MUMBAI, India (AFP) ― India’s military, one of the world’s largest arms importers, aims to speed up defense procurement in the interests of “national security,” the country’s new defense minister announced Saturday.
The policy announcement comes just after the new right-wing Bharatiya Janata Party government of Prime Minister Narendra Modi was sworn in late last month.
India’s weapons acquisition program was bogged down by a string of graft scandals under the previous Congress led government of Manmohan Singh that was ousted in general elections staggered over April and May.
“National security is an issue which has always been a priority issue for us (the BJP),” Defense Minister Arun Jaitley said.
India needed more defense procurement and faster procurement, Jaitley added.
The country still has a number of procurement needs, including for fighter jets, combat helicopters, as well as artillery, drones and electronic warfare systems, as it seeks to update its ageing military hardware.
“Some mechanism needs to be set up to expedite the procurement process,” he said.
“This government is committed to national security and we feel the red tape involved in purchase of defence equipments must be cut down,” Jaitley said.
“Balancing the resource constraint and making available all the resources that are required for national security is going to be the approach of the government,” Jaitley, who is also finance minister, said.
Jaitley said coastal security topped the priorities of the government and induction of new vessels would help Coast Guard officials secure the coastline.
In the 2008 Mumbai attacks in which 166 people died, 10 heavily armed Pakistani militants crossed the Arabian Sea to Mumbai from Karachi.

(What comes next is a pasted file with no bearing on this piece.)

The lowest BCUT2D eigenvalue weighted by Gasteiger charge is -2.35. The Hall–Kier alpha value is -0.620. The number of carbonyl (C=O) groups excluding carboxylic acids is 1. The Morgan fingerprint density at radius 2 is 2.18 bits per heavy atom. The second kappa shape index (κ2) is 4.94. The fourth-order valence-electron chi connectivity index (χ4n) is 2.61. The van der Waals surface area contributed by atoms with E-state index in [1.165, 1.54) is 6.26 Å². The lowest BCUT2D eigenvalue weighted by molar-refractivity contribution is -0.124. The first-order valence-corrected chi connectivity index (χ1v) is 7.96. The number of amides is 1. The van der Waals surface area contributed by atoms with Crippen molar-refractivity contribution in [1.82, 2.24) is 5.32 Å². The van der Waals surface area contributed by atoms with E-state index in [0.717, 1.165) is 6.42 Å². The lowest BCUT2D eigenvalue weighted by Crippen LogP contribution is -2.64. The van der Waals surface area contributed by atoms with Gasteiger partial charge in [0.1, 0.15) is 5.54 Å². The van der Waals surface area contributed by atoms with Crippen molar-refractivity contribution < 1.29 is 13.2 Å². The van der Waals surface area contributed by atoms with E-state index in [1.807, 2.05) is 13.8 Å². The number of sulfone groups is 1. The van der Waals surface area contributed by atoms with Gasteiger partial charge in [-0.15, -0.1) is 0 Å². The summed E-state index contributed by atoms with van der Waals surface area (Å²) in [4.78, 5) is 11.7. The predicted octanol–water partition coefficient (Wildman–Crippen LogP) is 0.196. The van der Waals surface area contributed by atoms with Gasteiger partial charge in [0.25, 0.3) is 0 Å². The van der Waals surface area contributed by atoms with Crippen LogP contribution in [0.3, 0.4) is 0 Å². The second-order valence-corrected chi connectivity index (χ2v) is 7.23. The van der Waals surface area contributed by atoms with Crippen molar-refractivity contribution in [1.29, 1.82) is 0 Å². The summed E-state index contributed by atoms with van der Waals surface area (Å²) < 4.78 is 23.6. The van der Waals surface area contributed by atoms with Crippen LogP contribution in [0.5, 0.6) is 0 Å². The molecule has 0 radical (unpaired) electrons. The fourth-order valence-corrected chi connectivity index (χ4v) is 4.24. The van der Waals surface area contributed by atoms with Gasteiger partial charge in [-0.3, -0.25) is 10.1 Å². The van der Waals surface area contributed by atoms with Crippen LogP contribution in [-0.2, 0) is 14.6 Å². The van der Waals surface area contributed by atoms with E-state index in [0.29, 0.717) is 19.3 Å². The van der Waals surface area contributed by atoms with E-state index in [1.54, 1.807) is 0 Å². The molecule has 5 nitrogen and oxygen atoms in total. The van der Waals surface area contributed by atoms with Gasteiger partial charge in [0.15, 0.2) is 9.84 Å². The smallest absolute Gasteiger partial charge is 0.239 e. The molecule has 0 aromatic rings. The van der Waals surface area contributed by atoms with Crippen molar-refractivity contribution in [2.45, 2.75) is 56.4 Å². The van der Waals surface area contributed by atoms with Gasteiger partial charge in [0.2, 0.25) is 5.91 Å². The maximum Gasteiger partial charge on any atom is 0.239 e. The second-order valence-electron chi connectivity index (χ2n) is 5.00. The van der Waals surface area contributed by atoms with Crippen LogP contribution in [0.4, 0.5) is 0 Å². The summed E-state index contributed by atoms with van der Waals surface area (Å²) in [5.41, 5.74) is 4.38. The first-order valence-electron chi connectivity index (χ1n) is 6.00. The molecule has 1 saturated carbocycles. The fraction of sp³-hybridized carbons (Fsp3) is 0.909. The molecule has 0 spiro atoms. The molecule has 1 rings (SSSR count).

Defense analysts say there are still chinks in India’s coastline security despite moves to increase security.
The Mumbai attacks ended after several days with security forces killing nine of the gunmen. One was captured and later hanged following a trial.
India’s coast is patrolled by the Coast Guard, marine police and other agencies.
Under Modi, Delhi is expected to adopt a more muscular foreign policy.
Analysts say the Hindu nationalist leader will likely get tougher in border disputes with China.
They also expect him to take a sterner stance with Pakistan over any attacks by Islamist militants based in the country.
The party’s election manifesto pledged to “deal with cross-border terrorism with a firm hand” and take a “strong stand” when needed.
Jaitley’s comments came as China’s foreign minister was set to begin a two-day visit Sunday to India for the first high-level talks between the world’s two most populous nations since Modi took charge.
Chinese foreign minister Wang Yi is coming to New Delhi as a special envoy of Chinese President Xi Jinping to “establish contact with the new government of India,” the Indian Foreign Ministry said.